Hannah and Her Critics

Like Steven Spielberg’s Lincoln, Margarethe von Trotta’s Hannah Arendt has an all-encompassing biopic title, but focuses on one key moment of its subject’s life. In 1961, the German thinker and writer Hannah Arendt (Barbara Sukowa) went to Jerusalem to cover, for The New Yorker, the trial of Adolf Eichmann. It was a chance to get up close to the horrors of her past; as a young woman, she had been held in a camp in France. After escaping, she came to the United States, reunited with her husband, Heinrich Blücher (Axel Milberg) and, after a decade, published the influential book The Origins of Totalitarianism.

This is, of necessity, a rushed summary of Arendt’s early years, which could make for a film just as interesting as Hannah Arendt. Von Trotta (whose other cinematic subjects include Hildegard von Bingen and Rosa Luxemburg) assumes a certain level of familiarity with Arendt and her work, but you can certainly pick up the details as you go along. You’ll just have to be patient through the first third, which mainly fleshes out Arendt and Blücher’s life as New York intellectuals of the 1960s — here seen as a life of cigarettes and cocktail parties, professorial positions and friendly sparring that occasionally gets just a bit ugly, though never where Arendt’s friendship with the novelist Mary McCarthy (played by a tart and wonderful Janet McTeer) is concerned.

Hannah Arendt’s greatest challenge is to make cinematically interesting the life of the mind, to show us Arendt as she conceives and writes her New Yorker pieces (later published as Eichmann in Jerusalem) without resorting to a static montage of the writer at work. Von Trotta uses footage from Eichmann’s trial, interspersed with scenes focusing on Sukowa’s expressive face, to make vivid what Arendt saw; the director weaves in testimony from the trial without fully recreating it, giving us careful glimpses.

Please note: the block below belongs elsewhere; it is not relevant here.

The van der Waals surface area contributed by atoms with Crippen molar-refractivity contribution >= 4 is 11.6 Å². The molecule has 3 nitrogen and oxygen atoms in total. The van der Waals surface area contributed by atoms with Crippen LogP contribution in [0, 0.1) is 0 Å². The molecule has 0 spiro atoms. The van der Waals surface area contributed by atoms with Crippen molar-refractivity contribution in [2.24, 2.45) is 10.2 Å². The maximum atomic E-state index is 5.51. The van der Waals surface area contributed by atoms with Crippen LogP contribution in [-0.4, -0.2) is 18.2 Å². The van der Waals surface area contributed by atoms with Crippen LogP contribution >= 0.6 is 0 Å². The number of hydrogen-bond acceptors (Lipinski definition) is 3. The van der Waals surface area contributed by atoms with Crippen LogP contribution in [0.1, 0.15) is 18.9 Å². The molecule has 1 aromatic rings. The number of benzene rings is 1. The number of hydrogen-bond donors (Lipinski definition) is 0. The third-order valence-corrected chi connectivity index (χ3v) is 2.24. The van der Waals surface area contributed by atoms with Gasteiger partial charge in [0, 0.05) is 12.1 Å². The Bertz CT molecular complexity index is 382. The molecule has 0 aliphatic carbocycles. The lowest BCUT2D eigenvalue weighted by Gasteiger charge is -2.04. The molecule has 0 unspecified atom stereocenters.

Once Arendt’s piece was published, all hell broke loose: Friends denounced Arendt, strangers sent death threats and New York intellectuals could talk of nothing else. Part of Arendt’s controversial thesis was the idea that evil can be done by ordinary people, “joiners” who fail to think for themselves and are “terribly and terrifyingly normal.” Arendt wrote that some Jewish councils were complicit in the death of their people — an idea which enraged many and led to accusations that Arendt was a self-hating Jew. (For a fascinating take on Eichmann, see this piece in The New York Times’ Opinionator blog: wkly.ws/1ig.)

Though von Trotta’s film centers on this particular moment in Arendt’s life, giving voice to Arendt and her critics (who tend to speak in a distractingly clipped, theatrical style), it isn’t about whether Arendt’s ideas were entirely right or wrong. Hannah Arendt gradually builds a broader portrait of its subject and of the tenuous position of a woman intellectual. Arendt is frequently referred to as arrogant, lacking feelings, but her personal life, with her husband and a group of close friends, is affectionate and full of love. Von Trotta isn’t trying to soften Arendt’s sharp edges, but to present her as a complete person, with complexities and flaws. If the screenplay is occasionally stiff, the lighting too cozily burnished, Sukowa nearly vibrates at the center of each scene, knotting together Arendt’s passion and brilliance even in the smallest moments. Thoughtful, fierce and imperfect, Hannah Arendt runs a bit long, but is an inspiring slice of history that might just convince you to go out and read one of its subject’s books.

HANNAH ARENDT: Directed by Margarethe von Trotta. Screenplay by von Trotta and Pam Katz. Cinematography, Caroline Champetier. Editor, Bettina Böhler. Music, André Mergenthaler. Starring Barbara Sukowa, Janet McTeer and Axel Milberg. Zeitgeist Films, 2013. 113 minutes. Not rated. Three and a half stars.

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